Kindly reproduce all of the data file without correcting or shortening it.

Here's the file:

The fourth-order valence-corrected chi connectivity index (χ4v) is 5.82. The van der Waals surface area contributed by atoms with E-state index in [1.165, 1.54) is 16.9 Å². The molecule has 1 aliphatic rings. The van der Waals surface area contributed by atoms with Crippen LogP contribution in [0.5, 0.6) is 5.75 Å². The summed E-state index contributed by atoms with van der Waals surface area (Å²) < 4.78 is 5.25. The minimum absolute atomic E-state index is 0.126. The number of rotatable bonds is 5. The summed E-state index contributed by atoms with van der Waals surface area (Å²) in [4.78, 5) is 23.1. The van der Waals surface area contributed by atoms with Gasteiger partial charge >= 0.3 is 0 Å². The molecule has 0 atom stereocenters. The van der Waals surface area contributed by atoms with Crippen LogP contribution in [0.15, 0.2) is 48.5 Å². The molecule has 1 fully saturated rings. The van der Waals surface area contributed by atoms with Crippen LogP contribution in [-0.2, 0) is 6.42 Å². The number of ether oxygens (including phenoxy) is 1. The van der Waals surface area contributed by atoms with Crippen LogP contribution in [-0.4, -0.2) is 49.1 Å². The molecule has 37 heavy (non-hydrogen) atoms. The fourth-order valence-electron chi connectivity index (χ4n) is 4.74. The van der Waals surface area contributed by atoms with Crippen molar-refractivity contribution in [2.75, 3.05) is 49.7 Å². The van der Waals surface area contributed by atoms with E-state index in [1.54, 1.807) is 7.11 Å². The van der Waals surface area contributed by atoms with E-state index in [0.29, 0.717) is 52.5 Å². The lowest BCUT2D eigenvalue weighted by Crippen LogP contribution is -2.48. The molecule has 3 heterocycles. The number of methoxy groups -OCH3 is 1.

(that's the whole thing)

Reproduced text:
The fourth-order valence-corrected chi connectivity index (χ4v) is 5.82. The van der Waals surface area contributed by atoms with E-state index in [1.165, 1.54) is 16.9 Å². The molecule has 1 aliphatic rings. The van der Waals surface area contributed by atoms with Crippen LogP contribution in [0.5, 0.6) is 5.75 Å². The summed E-state index contributed by atoms with van der Waals surface area (Å²) < 4.78 is 5.25. The minimum absolute atomic E-state index is 0.126. The number of rotatable bonds is 5. The summed E-state index contributed by atoms with van der Waals surface area (Å²) in [4.78, 5) is 23.1. The van der Waals surface area contributed by atoms with Gasteiger partial charge >= 0.3 is 0 Å². The molecule has 0 atom stereocenters. The van der Waals surface area contributed by atoms with Crippen LogP contribution in [0.15, 0.2) is 48.5 Å². The molecule has 1 fully saturated rings. The van der Waals surface area contributed by atoms with Crippen LogP contribution in [-0.2, 0) is 6.42 Å². The number of ether oxygens (including phenoxy) is 1. The van der Waals surface area contributed by atoms with Crippen LogP contribution in [-0.4, -0.2) is 49.1 Å². The molecule has 37 heavy (non-hydrogen) atoms. The fourth-order valence-electron chi connectivity index (χ4n) is 4.74. The van der Waals surface area contributed by atoms with Crippen molar-refractivity contribution in [2.75, 3.05) is 49.7 Å². The van der Waals surface area contributed by atoms with E-state index in [1.54, 1.807) is 7.11 Å². The van der Waals surface area contributed by atoms with E-state index in [0.29, 0.717) is 52.5 Å². The lowest BCUT2D eigenvalue weighted by Crippen LogP contribution is -2.48. The molecule has 3 heterocycles. The number of methoxy groups -OCH3 is 1.